Field of view is different based on cropping. Magnification does not care about field of view. Magnification cares about how much larger the objects in the image are than real life. 1x on a sensor 1mm x 1mm is the same as 1x on a sensor 5m x 5m. Just when you print the two images to the same size the smaller sensor will have larger magnification.

Magnification doesn't care at what 1:1, 10000:1, 1:10000, etc the image is shot at it cares about how much larger the objects viewed in the image are than real life. In theory I can make a image originally shot at 0.5x larger in magnification than an image shot at 10x.

Last edited by atlnq9; 04-07-2012 at 05:20 PM.
04-07-2012, 02:58 AM   #52
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QuoteOriginally posted by atlnq9 Quote
Field of view is different based on cropping. Magnification does not care about field of view. Magnification cares about how much larger the objects in the image are than real life. 1x on a sensor 1mm x 1mm is the same as 1x on a sensor 5m x 5m.
You start out fine...

QuoteOriginally posted by atlnq9 Quote
Just when you print the two images to the same size the smaller sensor will have larger magnification.
And this is where you go astray.

QuoteOriginally posted by atlnq9 Quote
In theory I can make a image originally shot at 0.5x larger in magnification than an image shot at 10x.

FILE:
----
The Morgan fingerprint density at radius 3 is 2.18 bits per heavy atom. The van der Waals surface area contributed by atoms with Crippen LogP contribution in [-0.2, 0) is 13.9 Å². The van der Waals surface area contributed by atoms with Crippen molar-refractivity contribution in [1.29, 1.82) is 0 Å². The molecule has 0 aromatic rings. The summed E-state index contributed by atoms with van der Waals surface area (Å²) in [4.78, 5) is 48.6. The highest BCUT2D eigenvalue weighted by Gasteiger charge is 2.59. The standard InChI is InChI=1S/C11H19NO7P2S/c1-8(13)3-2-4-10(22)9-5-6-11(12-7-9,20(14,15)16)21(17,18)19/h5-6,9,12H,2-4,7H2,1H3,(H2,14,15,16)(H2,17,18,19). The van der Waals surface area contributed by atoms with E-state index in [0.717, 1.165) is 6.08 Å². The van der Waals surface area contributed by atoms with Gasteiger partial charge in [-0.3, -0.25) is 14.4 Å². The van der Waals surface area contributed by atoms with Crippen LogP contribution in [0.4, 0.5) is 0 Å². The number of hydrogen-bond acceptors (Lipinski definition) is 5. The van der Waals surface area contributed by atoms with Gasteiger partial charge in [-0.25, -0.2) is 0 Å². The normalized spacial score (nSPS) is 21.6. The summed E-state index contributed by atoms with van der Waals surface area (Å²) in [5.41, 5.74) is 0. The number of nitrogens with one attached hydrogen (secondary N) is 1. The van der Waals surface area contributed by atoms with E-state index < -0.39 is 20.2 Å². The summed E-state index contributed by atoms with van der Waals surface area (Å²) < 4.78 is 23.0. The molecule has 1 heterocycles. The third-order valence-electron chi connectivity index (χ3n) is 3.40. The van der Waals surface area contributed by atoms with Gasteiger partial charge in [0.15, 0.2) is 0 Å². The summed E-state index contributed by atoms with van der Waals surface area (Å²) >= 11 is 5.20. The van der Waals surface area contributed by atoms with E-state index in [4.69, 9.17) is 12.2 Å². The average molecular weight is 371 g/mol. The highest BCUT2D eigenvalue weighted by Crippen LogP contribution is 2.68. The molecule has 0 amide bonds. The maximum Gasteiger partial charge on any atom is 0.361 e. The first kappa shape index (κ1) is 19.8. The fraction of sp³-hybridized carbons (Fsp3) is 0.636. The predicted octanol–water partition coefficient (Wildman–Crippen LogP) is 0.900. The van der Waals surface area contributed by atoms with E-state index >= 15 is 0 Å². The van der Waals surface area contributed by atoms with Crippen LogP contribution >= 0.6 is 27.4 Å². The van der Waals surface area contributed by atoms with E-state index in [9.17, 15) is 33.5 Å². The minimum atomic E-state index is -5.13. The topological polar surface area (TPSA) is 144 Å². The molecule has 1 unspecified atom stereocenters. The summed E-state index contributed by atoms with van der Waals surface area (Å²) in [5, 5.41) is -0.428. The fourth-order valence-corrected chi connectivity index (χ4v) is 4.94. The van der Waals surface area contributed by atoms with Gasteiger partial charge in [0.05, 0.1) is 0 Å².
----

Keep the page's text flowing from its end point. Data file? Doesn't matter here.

For the last time (from me, anyway) that is scale, not magnification. If you blow up an image to occupy more pixels, you are not seeing a higher level of detail, which you would with higher magnification. You're just making the final shot bigger. If you print a 1:1 image at the size of a postcard, and another poster size, they are still both representations of a 1:1 image. One is not higher magnification than the other.
04-07-2012, 03:04 AM   #53
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QuoteOriginally posted by Philoslothical Quote
If you print a 1:1 image at the size of a postcard, and another poster size, they are still both representations of a 1:1 image. One is not higher magnification than the other.
+1 on that.

04-07-2012, 03:05 AM   #54
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Well that is definition of magnification. How many times larger the objects you see in an image are than real life.